Skip to main contentAccessibility Statement
This article is more than 1 year old

Neglected natural habitats set to flourish with fresh funding

21 July 2022

Towcester Watermeadows

West Northamptonshire Council is taking the lead on fresh plans to halt the decline of local habitats, joining up with local partners to produce a Local Nature Recovery Strategy (LNRS).

At their recent meeting, members of the Council’s Cabinet agreed to progress proposals for the new strategy which will set out plans to restore local natural habitats. It will be evidence-based, locally led and collaborative. The idea is to bring together a plan that public, private, and voluntary sectors can all help to inform and deliver. This will provide a locally owned foundation to developing and underpinning a national Nature Recovery Network.

The longer term restoration of earmarked natural habitats across West Northants will enable species to thrive; as trees are planted and peatlands restored. This will ultimately mitigate flood and fire risks, and create green spaces for local people to enjoy.

The Council has received £16,000 towards the preparation of its strategy, with more on its way to cover what is estimated to be two years’ work leading up to publication.

“The UK has suffered long-term decline in nature and various steps have been taken locally and nationally to address this, but undoubtedly more is needed. We have reached a critical juncture and no longer is it sufficient to protect the remnants that we have left - but must now step up to the huge task of securing recovery.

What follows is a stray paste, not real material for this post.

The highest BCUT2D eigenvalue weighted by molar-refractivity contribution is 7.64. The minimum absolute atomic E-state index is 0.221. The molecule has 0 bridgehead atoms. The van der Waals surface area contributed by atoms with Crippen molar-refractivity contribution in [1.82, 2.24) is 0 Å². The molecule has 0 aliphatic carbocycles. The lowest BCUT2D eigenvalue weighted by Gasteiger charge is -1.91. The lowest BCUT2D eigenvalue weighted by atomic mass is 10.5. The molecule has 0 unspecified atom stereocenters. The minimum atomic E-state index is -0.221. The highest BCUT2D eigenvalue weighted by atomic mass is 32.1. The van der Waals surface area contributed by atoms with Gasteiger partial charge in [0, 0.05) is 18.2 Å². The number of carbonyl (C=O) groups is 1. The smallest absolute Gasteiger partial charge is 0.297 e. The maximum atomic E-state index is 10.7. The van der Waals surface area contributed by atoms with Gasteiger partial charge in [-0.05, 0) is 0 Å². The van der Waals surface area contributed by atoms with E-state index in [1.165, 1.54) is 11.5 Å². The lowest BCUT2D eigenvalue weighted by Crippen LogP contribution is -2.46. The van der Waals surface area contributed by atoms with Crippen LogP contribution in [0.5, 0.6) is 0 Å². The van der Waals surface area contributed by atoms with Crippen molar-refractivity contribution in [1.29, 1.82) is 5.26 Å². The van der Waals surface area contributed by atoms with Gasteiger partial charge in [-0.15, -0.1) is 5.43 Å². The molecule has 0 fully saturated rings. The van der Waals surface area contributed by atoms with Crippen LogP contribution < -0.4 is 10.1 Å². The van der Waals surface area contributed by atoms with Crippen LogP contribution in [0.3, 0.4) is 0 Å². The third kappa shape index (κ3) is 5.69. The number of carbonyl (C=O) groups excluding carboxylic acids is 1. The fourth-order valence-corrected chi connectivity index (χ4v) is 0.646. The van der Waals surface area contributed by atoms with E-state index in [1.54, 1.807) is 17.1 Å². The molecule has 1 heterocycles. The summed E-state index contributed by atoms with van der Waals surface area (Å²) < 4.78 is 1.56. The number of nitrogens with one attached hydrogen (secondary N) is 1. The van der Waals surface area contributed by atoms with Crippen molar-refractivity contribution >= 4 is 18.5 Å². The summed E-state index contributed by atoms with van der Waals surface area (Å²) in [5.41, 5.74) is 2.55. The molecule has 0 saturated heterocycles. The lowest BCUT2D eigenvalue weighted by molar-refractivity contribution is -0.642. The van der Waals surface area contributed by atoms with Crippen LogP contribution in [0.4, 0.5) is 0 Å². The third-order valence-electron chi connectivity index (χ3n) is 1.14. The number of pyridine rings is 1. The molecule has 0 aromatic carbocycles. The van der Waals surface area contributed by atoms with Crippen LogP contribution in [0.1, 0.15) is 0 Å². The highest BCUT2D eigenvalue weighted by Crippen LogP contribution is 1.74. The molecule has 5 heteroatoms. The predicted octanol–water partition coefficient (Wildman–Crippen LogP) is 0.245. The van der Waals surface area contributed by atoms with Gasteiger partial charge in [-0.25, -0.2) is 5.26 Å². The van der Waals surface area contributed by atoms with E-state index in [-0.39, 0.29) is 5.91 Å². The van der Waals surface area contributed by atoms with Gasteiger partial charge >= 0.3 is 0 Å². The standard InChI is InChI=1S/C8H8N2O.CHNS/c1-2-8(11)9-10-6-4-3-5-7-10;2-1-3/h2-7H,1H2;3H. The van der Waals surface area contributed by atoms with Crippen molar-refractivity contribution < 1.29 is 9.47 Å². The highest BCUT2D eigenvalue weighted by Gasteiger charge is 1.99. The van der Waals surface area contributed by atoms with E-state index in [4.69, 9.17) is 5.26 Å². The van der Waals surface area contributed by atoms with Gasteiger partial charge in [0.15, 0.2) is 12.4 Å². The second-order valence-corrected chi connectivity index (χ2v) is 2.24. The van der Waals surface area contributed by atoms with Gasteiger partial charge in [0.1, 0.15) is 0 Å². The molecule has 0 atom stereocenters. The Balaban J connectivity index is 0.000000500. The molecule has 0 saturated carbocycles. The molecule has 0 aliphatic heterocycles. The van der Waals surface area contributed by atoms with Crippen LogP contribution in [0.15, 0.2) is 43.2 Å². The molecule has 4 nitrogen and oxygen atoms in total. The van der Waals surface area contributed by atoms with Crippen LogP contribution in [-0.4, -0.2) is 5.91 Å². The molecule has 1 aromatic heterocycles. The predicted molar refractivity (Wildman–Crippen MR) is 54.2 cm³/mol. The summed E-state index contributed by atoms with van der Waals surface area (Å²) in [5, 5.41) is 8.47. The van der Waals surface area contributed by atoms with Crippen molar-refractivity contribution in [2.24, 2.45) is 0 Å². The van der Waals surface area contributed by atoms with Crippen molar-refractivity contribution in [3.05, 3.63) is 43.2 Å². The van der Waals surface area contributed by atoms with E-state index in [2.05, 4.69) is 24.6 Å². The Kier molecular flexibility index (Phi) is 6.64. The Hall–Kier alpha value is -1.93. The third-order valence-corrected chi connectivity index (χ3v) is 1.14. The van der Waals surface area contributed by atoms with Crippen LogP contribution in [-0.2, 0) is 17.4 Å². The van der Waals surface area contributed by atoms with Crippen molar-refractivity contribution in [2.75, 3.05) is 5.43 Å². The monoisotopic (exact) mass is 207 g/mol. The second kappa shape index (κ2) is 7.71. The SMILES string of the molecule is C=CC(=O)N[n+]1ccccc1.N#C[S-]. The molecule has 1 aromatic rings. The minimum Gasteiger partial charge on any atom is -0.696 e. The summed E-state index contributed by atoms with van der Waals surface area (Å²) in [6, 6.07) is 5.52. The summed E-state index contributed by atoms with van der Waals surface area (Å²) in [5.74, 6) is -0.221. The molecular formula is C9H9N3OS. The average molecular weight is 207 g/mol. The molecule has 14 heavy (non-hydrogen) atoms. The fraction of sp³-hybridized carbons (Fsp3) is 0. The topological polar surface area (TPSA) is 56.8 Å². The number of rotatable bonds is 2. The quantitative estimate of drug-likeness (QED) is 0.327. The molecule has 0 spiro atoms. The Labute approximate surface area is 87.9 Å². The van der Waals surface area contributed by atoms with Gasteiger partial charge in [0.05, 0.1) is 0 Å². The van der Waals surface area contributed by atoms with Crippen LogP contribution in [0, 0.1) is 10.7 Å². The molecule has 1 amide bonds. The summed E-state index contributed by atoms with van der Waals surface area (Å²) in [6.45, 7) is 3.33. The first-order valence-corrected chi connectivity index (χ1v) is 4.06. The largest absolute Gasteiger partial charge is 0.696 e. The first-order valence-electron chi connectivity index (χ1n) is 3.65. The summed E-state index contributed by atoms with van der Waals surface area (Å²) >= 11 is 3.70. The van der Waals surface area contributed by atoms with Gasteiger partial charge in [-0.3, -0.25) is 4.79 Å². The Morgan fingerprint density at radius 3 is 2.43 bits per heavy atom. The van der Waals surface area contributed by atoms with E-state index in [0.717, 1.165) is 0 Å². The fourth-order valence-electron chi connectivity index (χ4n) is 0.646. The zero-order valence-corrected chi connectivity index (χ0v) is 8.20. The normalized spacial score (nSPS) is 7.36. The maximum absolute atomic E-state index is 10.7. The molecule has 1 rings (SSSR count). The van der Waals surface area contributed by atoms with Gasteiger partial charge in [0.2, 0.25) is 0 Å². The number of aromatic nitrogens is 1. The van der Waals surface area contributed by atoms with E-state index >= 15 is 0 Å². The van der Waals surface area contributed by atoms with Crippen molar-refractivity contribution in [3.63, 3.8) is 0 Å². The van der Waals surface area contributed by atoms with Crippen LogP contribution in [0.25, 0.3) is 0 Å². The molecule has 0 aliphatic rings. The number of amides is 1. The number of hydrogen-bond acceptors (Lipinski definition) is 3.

“If we wish to have rich and abundant wildlife, more carbon captured in trees, soil and hedges, better protection from extreme weather and enough places for people to gain the wellbeing benefits of good quality green spaces, then we must invest in nature’s recovery, and at scale.

“West Northamptonshire Council being appointed as responsible authority for preparing our own local nature recovery strategy (LNRS) is a great opportunity for us. The work will help bring a broad range of groups together; from farmers to businesses to local communities, – to deliver priorities for nature recovery at a local level. We look forward to working with our partners to create bigger, better, and more connected natural places to halt and then reverse the decline in our environment.”
Phil Larratt, Cabinet Member for Environment, Transport, Highways and Waste

The strategy is part of a national vision which informed the Environment Act 2021. On a local level WNC will continue to participate in all-Northamptonshire nature arrangements, especially the Local Nature Partnership, giving stakeholders efficient means of engagement.

Notes to editors:

  • In 2018 the UK Government adopted a 25-year Environment Plan which seeks “to leave that environment in a better state than we found it and pass on to the next generation a natural environment protected and enhanced for the future.” This included proposals to develop a Nature Recovery Network.
  • The LNRSs will underpin the new Nature Recovery Network (NRN) – a flagship element of the Government’s 25 Year Environment Plan.
  • The long-term vision is to benefit people and wildlife by increasing, improving and joining-up wildlife-rich places across England. It will create or restore hectares of wildlife habitat outside protected sites, more effectively linking existing protected sites and landscapes, as well as urban green infrastructure (such as trees, hedgerows, parks, fields, forests) and urban blue infrastructure (such as rainwater tanks, bioswales, rivers, canals, ponds, wetlands, and floodplains).
Want the latest Council news delivered straight to your inbox?